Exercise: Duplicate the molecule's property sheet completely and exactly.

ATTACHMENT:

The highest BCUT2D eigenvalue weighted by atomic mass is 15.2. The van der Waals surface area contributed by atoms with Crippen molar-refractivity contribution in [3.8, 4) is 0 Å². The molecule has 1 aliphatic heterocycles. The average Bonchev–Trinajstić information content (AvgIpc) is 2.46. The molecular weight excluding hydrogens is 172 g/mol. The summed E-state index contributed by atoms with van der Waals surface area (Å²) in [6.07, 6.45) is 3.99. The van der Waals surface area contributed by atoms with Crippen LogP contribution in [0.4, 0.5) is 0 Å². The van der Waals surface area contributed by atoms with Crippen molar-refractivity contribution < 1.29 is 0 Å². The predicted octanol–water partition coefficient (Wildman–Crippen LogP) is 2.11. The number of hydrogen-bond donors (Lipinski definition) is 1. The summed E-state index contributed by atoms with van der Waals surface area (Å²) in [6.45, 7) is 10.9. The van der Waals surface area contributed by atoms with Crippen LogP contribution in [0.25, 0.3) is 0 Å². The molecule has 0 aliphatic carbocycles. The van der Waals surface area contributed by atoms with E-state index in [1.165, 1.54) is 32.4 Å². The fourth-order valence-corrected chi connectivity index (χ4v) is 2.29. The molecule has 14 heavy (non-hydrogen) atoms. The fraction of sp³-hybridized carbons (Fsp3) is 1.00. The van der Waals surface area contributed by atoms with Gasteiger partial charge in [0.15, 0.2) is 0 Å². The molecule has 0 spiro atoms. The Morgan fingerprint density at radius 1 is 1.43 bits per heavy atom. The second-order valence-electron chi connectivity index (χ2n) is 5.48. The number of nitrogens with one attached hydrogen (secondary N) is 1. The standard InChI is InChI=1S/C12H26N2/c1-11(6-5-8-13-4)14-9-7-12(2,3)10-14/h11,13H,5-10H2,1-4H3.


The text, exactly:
The highest BCUT2D eigenvalue weighted by atomic mass is 15.2. The van der Waals surface area contributed by atoms with Crippen molar-refractivity contribution in [3.8, 4) is 0 Å². The molecule has 1 aliphatic heterocycles. The average Bonchev–Trinajstić information content (AvgIpc) is 2.46. The molecular weight excluding hydrogens is 172 g/mol. The summed E-state index contributed by atoms with van der Waals surface area (Å²) in [6.07, 6.45) is 3.99. The van der Waals surface area contributed by atoms with Crippen LogP contribution in [0.4, 0.5) is 0 Å². The van der Waals surface area contributed by atoms with Crippen molar-refractivity contribution < 1.29 is 0 Å². The predicted octanol–water partition coefficient (Wildman–Crippen LogP) is 2.11. The number of hydrogen-bond donors (Lipinski definition) is 1. The summed E-state index contributed by atoms with van der Waals surface area (Å²) in [6.45, 7) is 10.9. The van der Waals surface area contributed by atoms with Crippen LogP contribution in [0.25, 0.3) is 0 Å². The molecule has 0 aliphatic carbocycles. The van der Waals surface area contributed by atoms with E-state index in [1.165, 1.54) is 32.4 Å². The fourth-order valence-corrected chi connectivity index (χ4v) is 2.29. The molecule has 14 heavy (non-hydrogen) atoms. The fraction of sp³-hybridized carbons (Fsp3) is 1.00. The van der Waals surface area contributed by atoms with Gasteiger partial charge in [0.15, 0.2) is 0 Å². The molecule has 0 spiro atoms. The Morgan fingerprint density at radius 1 is 1.43 bits per heavy atom. The second-order valence-electron chi connectivity index (χ2n) is 5.48. The number of nitrogens with one attached hydrogen (secondary N) is 1. The standard InChI is InChI=1S/C12H26N2/c1-11(6-5-8-13-4)14-9-7-12(2,3)10-14/h11,13H,5-10H2,1-4H3.